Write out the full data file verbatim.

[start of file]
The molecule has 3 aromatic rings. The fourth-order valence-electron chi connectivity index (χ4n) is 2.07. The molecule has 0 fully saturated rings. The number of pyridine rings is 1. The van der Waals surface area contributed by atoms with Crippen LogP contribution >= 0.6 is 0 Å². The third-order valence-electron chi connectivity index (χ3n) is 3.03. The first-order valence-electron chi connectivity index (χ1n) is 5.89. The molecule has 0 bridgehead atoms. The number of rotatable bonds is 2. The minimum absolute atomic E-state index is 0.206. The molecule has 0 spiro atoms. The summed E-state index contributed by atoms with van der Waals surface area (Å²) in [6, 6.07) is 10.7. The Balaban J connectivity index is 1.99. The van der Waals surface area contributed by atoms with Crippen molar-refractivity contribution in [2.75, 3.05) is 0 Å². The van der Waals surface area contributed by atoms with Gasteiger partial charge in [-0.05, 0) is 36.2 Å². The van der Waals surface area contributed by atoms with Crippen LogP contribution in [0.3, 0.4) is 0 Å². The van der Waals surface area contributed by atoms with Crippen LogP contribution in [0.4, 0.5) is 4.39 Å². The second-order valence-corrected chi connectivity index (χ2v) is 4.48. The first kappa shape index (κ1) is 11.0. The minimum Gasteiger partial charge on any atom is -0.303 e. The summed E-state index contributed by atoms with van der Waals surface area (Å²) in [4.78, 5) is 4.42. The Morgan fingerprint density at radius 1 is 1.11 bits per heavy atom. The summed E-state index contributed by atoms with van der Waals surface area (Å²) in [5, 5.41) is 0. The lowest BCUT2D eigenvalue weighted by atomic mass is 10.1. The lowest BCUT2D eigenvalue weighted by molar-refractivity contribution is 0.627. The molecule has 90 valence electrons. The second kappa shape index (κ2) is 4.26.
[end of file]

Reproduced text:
The molecule has 3 aromatic rings. The fourth-order valence-electron chi connectivity index (χ4n) is 2.07. The molecule has 0 fully saturated rings. The number of pyridine rings is 1. The van der Waals surface area contributed by atoms with Crippen LogP contribution >= 0.6 is 0 Å². The third-order valence-electron chi connectivity index (χ3n) is 3.03. The first-order valence-electron chi connectivity index (χ1n) is 5.89. The molecule has 0 bridgehead atoms. The number of rotatable bonds is 2. The minimum absolute atomic E-state index is 0.206. The molecule has 0 spiro atoms. The summed E-state index contributed by atoms with van der Waals surface area (Å²) in [6, 6.07) is 10.7. The Balaban J connectivity index is 1.99. The van der Waals surface area contributed by atoms with Crippen molar-refractivity contribution in [2.75, 3.05) is 0 Å². The van der Waals surface area contributed by atoms with Gasteiger partial charge in [-0.05, 0) is 36.2 Å². The van der Waals surface area contributed by atoms with Crippen LogP contribution in [0.3, 0.4) is 0 Å². The van der Waals surface area contributed by atoms with Crippen LogP contribution in [0.4, 0.5) is 4.39 Å². The second-order valence-corrected chi connectivity index (χ2v) is 4.48. The first kappa shape index (κ1) is 11.0. The minimum Gasteiger partial charge on any atom is -0.303 e. The summed E-state index contributed by atoms with van der Waals surface area (Å²) in [4.78, 5) is 4.42. The Morgan fingerprint density at radius 1 is 1.11 bits per heavy atom. The summed E-state index contributed by atoms with van der Waals surface area (Å²) in [5, 5.41) is 0. The lowest BCUT2D eigenvalue weighted by atomic mass is 10.1. The lowest BCUT2D eigenvalue weighted by molar-refractivity contribution is 0.627. The molecule has 90 valence electrons. The second kappa shape index (κ2) is 4.26.